CONSEQUENCES THAT NECESSARILY FOLLOW
FROM THESE SCRIPTURE PRINCIPLES.
Q. 7. What are the consequences which flow from these Scripture principles ?
A. Chiefly these following : (1.) That when a person is called upon, by public authority, to give an account of his religion, he is obliged in conscience, openly to declare his faith ; because the honour of God then requires him to do so, and obliges him not to be ashamed of Christ, nor of his words, even though his doing so should cost him all hé has in this world, yea even life itself. Hence all the holy martyrs, when examined before their persecuting judges, openly confessed their faith in Jesus Christ, and rejoiced, with the
apostles, to suffer for his name's sake.
(2.) When we hear wicked men speaking impious things against the Gospel, or ridiculing the sacred truths it teaches, and have grounds to hope
that our defending them would either check their impiety, or prevent others present from being hurt by them ; it is our duty to profess our esteem and veneration for the Gospel, because then both the good of our neighbour, and the honour of God, calls upon us to do so. And indeed, it is not surprising, that if we hear our friend, or father, or our prince, spoken evil of, we think ourselves obliged to take their part, and defend them, and yet should be cold and backward to defend the cause of the great God, when we hear his divine truths blasphemed? or be ashamed to shew ourselves Christians for fear of being laughed at by men ? Have we not reason to dread that Christ will be ashamed of us for this at the great day? This was not the case with the royal prophet, that man, according to God's own heart, who said to God, “I spoke of thy testimonies before kings; and I was not ashamed," Psal. cxviii. 46.; nor with St. Paul, who said, “I am not ashamed of the Gospel,” Rom. i. 16.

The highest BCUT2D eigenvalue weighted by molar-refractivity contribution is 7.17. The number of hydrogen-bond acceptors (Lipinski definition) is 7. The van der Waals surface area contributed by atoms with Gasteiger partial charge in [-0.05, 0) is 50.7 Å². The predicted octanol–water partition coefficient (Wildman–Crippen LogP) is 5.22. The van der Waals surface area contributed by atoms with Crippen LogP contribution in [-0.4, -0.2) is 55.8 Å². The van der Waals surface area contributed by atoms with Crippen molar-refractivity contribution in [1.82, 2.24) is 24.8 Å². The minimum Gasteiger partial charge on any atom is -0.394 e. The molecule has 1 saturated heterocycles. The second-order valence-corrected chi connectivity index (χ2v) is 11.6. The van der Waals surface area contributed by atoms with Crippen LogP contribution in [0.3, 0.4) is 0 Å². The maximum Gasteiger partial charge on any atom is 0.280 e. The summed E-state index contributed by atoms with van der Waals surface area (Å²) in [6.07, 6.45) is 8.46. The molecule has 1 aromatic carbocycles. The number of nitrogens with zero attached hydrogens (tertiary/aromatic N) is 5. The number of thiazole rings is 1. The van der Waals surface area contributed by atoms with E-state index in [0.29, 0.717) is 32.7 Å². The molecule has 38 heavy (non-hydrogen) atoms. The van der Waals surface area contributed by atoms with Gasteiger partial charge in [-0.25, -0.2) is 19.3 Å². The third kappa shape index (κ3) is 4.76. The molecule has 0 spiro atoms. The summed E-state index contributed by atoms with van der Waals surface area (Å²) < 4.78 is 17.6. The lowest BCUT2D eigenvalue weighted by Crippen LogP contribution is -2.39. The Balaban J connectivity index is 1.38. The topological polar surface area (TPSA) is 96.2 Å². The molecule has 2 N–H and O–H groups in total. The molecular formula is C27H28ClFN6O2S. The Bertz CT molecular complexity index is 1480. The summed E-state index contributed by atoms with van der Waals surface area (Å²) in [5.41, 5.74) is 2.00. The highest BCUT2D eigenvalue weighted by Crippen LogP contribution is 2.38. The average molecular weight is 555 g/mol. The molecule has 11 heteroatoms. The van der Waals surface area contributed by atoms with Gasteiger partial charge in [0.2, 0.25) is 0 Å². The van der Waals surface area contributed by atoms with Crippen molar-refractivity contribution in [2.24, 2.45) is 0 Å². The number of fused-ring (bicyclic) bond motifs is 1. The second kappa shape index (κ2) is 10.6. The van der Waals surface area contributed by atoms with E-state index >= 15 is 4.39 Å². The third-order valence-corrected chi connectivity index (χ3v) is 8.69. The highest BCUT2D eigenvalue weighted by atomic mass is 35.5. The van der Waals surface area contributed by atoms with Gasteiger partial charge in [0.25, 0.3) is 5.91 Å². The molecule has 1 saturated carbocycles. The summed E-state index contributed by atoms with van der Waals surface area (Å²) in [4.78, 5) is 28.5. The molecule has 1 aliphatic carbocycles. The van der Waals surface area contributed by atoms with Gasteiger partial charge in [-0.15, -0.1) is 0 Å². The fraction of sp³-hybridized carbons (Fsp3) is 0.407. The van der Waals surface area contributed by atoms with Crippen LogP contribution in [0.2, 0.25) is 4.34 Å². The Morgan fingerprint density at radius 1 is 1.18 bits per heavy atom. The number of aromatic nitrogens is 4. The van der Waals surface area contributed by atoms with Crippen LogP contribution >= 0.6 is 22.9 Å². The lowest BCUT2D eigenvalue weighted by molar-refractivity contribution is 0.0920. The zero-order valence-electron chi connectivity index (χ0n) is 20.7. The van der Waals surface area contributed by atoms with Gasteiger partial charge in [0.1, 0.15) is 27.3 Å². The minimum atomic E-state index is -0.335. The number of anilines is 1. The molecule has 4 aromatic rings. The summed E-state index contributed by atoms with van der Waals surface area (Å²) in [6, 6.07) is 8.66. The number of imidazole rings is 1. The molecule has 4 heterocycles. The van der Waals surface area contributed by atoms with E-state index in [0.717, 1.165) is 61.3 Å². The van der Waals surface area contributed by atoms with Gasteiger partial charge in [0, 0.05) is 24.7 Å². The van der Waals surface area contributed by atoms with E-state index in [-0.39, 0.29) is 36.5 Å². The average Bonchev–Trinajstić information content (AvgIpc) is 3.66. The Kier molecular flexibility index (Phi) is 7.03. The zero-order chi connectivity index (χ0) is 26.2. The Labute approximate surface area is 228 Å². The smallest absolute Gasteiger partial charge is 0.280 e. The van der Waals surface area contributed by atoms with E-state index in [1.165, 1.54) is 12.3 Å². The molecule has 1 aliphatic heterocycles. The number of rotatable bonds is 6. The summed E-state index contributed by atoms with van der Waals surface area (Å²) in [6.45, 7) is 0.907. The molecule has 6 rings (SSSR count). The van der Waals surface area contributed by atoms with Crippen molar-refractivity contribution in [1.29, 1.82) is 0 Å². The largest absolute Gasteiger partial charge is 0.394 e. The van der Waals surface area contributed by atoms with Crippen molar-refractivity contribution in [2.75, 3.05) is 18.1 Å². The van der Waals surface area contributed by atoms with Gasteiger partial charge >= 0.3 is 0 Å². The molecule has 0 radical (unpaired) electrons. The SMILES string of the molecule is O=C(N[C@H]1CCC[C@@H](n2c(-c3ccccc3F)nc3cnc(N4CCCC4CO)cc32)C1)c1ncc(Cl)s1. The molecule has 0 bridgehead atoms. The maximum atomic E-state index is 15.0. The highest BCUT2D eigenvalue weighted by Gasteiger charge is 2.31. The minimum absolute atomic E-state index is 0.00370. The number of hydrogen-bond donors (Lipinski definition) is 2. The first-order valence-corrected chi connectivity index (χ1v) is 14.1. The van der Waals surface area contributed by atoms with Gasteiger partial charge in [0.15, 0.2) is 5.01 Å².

(3.) That it is always criminal to seem to approve or profess any false religion, whether this be done by words, signs, or actions; because to approve a false religion, even in appearance, or bē, fore men, is a tacit condemnation of the true, is a dangerous lie, dishonourable to God, and a scandal to our neighbour. Hence, when the persecuting heathen king required the venerable old man Eleazar to eat swipe's flesh, contrary to the law, as a sign of bis denying his religion, “he," says the Scripture, “ choosing rather a most glorious death than a hateful life, went forward of his own accord to the torment;" and when some of his friends, moved with a false compassion, proposed to bring him other flesh which the law allowed, that he might appear to have eaten swine's flesh in obedience to the king, and so save his life," he an.